My wife and I like to travel and explore so one September trip we actually dedicated to finding a place we liked no one else would likely find us. This was our selection criteria.

Remote enough to put 25 miles between us and anyone else.
Within a 4 hour drive from home.
Reachable by a variety of roads both paved and unpaved,as well as old abandoned rail lines, and also modern daily used rail lines.
Underground fresh water supplies
Natural game for food
Livestock also for food
Natural shelter from weather, visual sightings from the air, and thermal devices.
We don't own it, or our names are not connected to it.

What we found is as follows.
45 miles from a lonely paved road
15 miles from a dirt road
4 Windmill pumped well's within 5 miles
Abundant ground water should a closer well be useful, it could be sunk.
4 small lakes and one river within a 5 mile radius.
Plentiful food in the area both animal and fruits
Natural caves and a alternate high ground shelter if flooding was a concern.
We don't own it, in fact not sure anyone does.
It has other selling points for me, but in short it's our place if we need it.

We made a trip back there once every other month for a year, and it's defiantly deserted. We then filled a tote with assorted useful things like ammunition. small provisions of canned goods/dry goods, and some basic medical supplies. On a different trip we hauled in 50 gallons of diesel fuel and assorted other things we thought might be useful. All provisions are buried in place. If we have to bug out (now I sound like a prepper), I don't want to have to load a pickup with crucial life sustaining supplies. If I have time, I'd bring more, but if for some reason I don't, we can get along with whats there now. Nothing we left in our "place" is of enough value to worry about if it turns out we don't need/use it. My family survived the Indians, the grasshoppers, the great depression, world wars and plenty more...they did so because they always kept just such a place in mind, and on occasion it was useful. I know of those places as well....alternates.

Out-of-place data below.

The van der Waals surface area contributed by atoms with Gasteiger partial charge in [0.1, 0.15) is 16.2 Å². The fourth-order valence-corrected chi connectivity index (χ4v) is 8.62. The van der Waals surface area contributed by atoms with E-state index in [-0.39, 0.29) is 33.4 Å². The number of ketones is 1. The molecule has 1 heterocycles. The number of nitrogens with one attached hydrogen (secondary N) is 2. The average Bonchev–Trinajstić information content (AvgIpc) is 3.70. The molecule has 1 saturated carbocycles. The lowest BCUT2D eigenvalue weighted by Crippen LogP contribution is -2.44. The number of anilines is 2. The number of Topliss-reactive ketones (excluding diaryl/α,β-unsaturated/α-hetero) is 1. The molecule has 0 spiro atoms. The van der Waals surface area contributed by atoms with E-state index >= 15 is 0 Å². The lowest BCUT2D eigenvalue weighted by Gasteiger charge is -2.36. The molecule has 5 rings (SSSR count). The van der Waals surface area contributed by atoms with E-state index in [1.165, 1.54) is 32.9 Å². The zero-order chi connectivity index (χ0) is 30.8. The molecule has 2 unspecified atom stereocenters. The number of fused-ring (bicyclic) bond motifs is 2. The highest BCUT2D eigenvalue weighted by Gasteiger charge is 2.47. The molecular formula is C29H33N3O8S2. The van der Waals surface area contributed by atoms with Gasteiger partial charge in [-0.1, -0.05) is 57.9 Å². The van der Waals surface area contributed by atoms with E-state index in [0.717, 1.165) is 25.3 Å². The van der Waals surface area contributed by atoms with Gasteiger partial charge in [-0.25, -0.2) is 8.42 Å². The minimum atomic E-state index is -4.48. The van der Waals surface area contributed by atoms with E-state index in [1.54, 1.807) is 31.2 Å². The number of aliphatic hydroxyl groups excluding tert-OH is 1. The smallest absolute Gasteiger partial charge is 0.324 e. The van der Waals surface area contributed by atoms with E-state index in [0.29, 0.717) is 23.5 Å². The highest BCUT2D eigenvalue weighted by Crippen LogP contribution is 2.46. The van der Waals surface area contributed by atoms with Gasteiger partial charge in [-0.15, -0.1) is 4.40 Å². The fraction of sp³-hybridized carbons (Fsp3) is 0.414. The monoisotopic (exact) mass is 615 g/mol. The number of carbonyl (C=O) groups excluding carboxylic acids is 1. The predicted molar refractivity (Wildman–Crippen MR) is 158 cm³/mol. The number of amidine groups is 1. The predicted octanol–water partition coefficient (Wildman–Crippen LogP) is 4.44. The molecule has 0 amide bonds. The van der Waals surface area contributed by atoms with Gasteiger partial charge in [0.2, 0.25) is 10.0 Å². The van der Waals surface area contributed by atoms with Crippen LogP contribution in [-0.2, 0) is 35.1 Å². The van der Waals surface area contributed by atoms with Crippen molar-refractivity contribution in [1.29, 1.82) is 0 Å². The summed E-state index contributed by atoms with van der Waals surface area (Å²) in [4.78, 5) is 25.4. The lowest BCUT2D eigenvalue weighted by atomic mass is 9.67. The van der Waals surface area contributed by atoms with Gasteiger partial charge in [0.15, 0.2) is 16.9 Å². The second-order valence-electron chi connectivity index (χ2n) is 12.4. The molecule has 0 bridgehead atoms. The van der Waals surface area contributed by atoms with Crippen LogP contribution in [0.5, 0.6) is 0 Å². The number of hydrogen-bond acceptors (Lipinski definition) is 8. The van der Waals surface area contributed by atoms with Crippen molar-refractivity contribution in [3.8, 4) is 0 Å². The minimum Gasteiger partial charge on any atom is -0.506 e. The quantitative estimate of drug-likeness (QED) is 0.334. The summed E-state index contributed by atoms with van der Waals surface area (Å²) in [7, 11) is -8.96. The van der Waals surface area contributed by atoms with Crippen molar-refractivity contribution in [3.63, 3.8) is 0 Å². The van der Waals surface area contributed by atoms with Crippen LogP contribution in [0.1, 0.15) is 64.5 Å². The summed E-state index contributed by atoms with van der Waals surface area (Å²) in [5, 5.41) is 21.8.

Norm

Are you a prepper?  "No, whats a prepper? I am just a mildly OCD farmer"

Offline Flyin6

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Re: Some thoughts on the subject of a hide sight
« Reply #1 on: October 06, 2014, 09:46:39 PM »
Good thoughtful plan

For rural areas, farming communities, and the like, "Bugging in" is what most of us will do. Instead of rioting and tearing the heck out of things, I'd be more likely to walk over to the neighbors place and say, hey here's a bottle of aspirin, you have a few .22 rounds?

Settled rural folks are much more likely to face adversity with a calmer head, whereas crowded city folks are already at wits end and primed for violence. I was just in down Cincinnati feeding homeless folks an hour ago and I saw desperation. Middle aged women were looking for a blanket after the meal. They have nothing, drug usage is everywhere. The only way away from that is simply, to get away. But I fear the worse for them. They have no prep, no idea, and only a meal that they found at the footstep of a church...

It's different for all of us, and tonight was very sobering for this kiddo!